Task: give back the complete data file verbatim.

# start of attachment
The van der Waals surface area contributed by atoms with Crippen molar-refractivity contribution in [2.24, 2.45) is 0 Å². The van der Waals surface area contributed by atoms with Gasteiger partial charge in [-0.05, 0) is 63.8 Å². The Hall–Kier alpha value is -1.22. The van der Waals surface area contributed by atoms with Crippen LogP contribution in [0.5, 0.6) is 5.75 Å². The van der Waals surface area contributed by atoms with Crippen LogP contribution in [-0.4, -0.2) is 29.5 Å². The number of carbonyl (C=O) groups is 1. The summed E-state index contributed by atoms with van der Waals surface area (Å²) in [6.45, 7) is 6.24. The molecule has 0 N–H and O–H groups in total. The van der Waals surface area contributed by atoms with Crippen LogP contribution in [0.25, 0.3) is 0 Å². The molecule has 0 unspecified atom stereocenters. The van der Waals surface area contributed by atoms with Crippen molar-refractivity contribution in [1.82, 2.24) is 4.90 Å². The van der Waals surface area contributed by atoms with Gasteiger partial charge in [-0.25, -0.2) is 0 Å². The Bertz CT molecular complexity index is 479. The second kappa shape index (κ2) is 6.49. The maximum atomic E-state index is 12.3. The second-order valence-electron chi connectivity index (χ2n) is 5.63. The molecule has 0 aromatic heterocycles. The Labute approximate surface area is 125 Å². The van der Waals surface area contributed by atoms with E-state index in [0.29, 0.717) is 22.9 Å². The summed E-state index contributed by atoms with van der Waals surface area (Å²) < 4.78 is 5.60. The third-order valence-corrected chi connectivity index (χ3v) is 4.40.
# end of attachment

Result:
The van der Waals surface area contributed by atoms with Crippen molar-refractivity contribution in [2.24, 2.45) is 0 Å². The van der Waals surface area contributed by atoms with Gasteiger partial charge in [-0.05, 0) is 63.8 Å². The Hall–Kier alpha value is -1.22. The van der Waals surface area contributed by atoms with Crippen LogP contribution in [0.5, 0.6) is 5.75 Å². The van der Waals surface area contributed by atoms with Crippen LogP contribution in [-0.4, -0.2) is 29.5 Å². The number of carbonyl (C=O) groups is 1. The summed E-state index contributed by atoms with van der Waals surface area (Å²) in [6.45, 7) is 6.24. The molecule has 0 N–H and O–H groups in total. The van der Waals surface area contributed by atoms with Crippen LogP contribution in [0.25, 0.3) is 0 Å². The molecule has 0 unspecified atom stereocenters. The van der Waals surface area contributed by atoms with Crippen molar-refractivity contribution in [1.82, 2.24) is 4.90 Å². The van der Waals surface area contributed by atoms with Gasteiger partial charge in [-0.25, -0.2) is 0 Å². The Bertz CT molecular complexity index is 479. The second kappa shape index (κ2) is 6.49. The maximum atomic E-state index is 12.3. The second-order valence-electron chi connectivity index (χ2n) is 5.63. The molecule has 0 aromatic heterocycles. The Labute approximate surface area is 125 Å². The van der Waals surface area contributed by atoms with E-state index in [0.29, 0.717) is 22.9 Å². The summed E-state index contributed by atoms with van der Waals surface area (Å²) < 4.78 is 5.60. The third-order valence-corrected chi connectivity index (χ3v) is 4.40.